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The Top 100 MBA Startups

Entrepreneurship has become increasingly popular in business schools. For example, at Harvard Business School, the second largest faculty group is the group that teaches entrepreneurship. New graduates are turning away from fields that have long been traditional for MBA holders, like finance, marketing, and consulting, in favor of starting their own companies. In response, Poets&Quants has compiled the first ranking of the top 100 MBA startups. The list covers companies started in the past five years by MBA graduates, and notes which business schools the MBAs in charge of these companies are from.

While internet startups dominate the list, the companies represent a wide range of sectors. Companies are developing innovative ideas in semiconductors, natural gas, student loans, and satellite imaging. Within the internet startup realm, MBAs are selling tailored scrubs, baby products, and prescription eyewear. To learn more about the diverse companies, check out Poets&Quants’ list.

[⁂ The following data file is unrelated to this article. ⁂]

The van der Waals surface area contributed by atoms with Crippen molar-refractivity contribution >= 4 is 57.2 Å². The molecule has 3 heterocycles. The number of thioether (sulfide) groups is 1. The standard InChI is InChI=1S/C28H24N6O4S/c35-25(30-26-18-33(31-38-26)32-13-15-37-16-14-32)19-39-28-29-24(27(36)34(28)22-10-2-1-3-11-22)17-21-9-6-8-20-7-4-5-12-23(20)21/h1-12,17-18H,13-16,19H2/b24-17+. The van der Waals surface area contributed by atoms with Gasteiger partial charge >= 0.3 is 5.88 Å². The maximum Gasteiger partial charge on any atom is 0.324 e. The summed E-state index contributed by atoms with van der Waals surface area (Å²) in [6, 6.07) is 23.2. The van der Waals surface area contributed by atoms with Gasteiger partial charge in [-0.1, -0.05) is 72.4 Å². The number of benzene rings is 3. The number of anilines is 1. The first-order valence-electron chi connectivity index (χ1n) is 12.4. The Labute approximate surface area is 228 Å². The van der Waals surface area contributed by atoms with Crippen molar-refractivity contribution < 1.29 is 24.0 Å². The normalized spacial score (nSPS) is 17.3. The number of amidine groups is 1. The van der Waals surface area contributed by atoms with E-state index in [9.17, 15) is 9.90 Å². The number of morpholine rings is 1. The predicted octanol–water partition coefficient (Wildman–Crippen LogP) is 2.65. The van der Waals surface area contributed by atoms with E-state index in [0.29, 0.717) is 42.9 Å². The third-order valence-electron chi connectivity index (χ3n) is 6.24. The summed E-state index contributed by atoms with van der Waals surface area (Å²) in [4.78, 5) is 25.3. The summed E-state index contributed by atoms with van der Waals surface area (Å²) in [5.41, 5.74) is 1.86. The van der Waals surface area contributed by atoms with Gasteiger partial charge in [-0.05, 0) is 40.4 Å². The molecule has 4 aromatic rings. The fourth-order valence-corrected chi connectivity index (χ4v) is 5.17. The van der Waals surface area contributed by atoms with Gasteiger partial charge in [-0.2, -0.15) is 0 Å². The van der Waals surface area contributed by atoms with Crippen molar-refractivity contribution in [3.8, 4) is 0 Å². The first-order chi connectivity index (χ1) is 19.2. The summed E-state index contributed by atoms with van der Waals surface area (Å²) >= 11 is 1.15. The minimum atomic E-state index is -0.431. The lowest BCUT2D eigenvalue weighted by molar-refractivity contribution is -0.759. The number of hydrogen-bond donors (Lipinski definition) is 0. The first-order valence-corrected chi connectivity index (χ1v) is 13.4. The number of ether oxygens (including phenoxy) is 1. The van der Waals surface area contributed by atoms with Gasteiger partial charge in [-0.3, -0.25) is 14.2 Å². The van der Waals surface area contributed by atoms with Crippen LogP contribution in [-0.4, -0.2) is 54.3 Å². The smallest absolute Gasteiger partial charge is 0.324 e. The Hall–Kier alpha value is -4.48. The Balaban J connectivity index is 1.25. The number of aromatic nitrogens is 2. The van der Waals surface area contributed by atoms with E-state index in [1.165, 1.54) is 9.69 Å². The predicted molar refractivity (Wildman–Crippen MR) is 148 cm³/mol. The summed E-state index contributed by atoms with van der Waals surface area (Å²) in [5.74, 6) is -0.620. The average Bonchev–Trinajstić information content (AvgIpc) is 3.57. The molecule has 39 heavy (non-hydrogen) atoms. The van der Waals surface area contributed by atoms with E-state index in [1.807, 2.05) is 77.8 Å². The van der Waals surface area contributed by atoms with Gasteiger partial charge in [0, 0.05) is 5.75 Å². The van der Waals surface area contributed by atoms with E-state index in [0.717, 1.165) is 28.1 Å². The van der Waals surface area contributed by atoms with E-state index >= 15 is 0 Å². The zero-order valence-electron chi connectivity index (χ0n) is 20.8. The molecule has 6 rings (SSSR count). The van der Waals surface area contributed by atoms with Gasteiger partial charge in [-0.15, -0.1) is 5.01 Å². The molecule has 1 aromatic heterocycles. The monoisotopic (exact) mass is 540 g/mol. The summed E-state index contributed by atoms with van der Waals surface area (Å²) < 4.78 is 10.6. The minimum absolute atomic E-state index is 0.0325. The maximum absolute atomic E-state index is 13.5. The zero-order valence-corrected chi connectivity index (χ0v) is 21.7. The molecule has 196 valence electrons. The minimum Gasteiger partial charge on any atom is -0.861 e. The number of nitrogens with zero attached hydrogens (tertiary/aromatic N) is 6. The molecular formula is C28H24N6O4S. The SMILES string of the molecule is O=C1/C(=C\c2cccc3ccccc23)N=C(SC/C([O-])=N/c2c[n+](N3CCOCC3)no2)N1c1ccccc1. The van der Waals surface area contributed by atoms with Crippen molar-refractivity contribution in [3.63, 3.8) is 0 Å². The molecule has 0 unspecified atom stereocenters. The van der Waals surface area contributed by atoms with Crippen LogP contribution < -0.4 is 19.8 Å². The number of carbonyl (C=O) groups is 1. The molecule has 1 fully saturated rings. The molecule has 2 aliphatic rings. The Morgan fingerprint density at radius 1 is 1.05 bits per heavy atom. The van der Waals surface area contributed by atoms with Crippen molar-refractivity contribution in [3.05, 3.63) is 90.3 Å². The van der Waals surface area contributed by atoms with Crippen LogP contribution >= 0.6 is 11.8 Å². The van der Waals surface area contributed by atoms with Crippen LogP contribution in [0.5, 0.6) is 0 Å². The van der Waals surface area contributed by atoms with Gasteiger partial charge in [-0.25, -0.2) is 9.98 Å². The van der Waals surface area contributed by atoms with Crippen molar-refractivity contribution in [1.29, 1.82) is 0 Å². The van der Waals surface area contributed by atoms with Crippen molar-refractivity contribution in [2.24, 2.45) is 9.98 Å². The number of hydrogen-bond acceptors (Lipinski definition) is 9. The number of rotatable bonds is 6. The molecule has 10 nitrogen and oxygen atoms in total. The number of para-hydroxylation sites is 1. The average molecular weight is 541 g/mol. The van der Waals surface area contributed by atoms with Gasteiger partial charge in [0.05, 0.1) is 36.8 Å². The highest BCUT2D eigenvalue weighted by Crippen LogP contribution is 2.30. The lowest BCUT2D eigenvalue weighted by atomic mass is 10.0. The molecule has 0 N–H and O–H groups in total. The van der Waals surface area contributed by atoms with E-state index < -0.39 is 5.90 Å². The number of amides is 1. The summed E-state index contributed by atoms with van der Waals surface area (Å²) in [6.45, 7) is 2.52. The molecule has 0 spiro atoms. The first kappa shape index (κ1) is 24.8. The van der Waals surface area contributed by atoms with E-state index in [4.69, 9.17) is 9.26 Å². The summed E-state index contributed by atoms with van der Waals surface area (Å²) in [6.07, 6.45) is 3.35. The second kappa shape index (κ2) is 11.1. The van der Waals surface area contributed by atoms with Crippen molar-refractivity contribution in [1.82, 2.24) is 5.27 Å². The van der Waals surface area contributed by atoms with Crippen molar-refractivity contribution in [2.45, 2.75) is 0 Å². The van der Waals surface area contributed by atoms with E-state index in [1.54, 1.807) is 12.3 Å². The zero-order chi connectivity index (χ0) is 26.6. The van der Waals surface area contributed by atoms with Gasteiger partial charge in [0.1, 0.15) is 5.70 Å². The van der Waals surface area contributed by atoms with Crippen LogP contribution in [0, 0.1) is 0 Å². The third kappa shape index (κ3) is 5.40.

To compile the list, Poets&Quants asked for nominations from more than 50 business schools worldwide, interviewed investors and professors, performed internet searches, and invited startups to nominate themselves. Due to challenges getting data from private companies, Poets&Quants ranked the companies based on the amount of financing each company received from investors. Poets&Quants observes that investor financing is the “ultimate vote of confidence in the idea, the business, and the founders”. Using this metric, Poets&Quants narrowed the four hundred nominated companies to the best 100 startups.

61 of the top 100 businesses raised over $5 million dollars from investors, and the top third raised over $10 million. The first place business, a social media marketing company called Wildfire, was acquired by Google for $350 million, with an extra $100 million of retention bonuses. It was founded by Victoria Ransom and her husband Alain Chaurd, MBAs from Harvard Business School and Stanford Graduate Business School, respectively.

Which business school is represented by the most companies on the list? Harvard Business School is the winner, as the alma mater of founders at 34 of the top 100 startups. 32 founders come from Stanford Graduate School of Business, and 11 from the Massachusetts Institute of Technology’s Sloan School of Management. The University of Pennsylvania’s Wharton School, The Booth School at the University of Chicago, and Columbia Business School are tied for fourth place, with three businesses each. However, several other business schools are represented, including Babson College.

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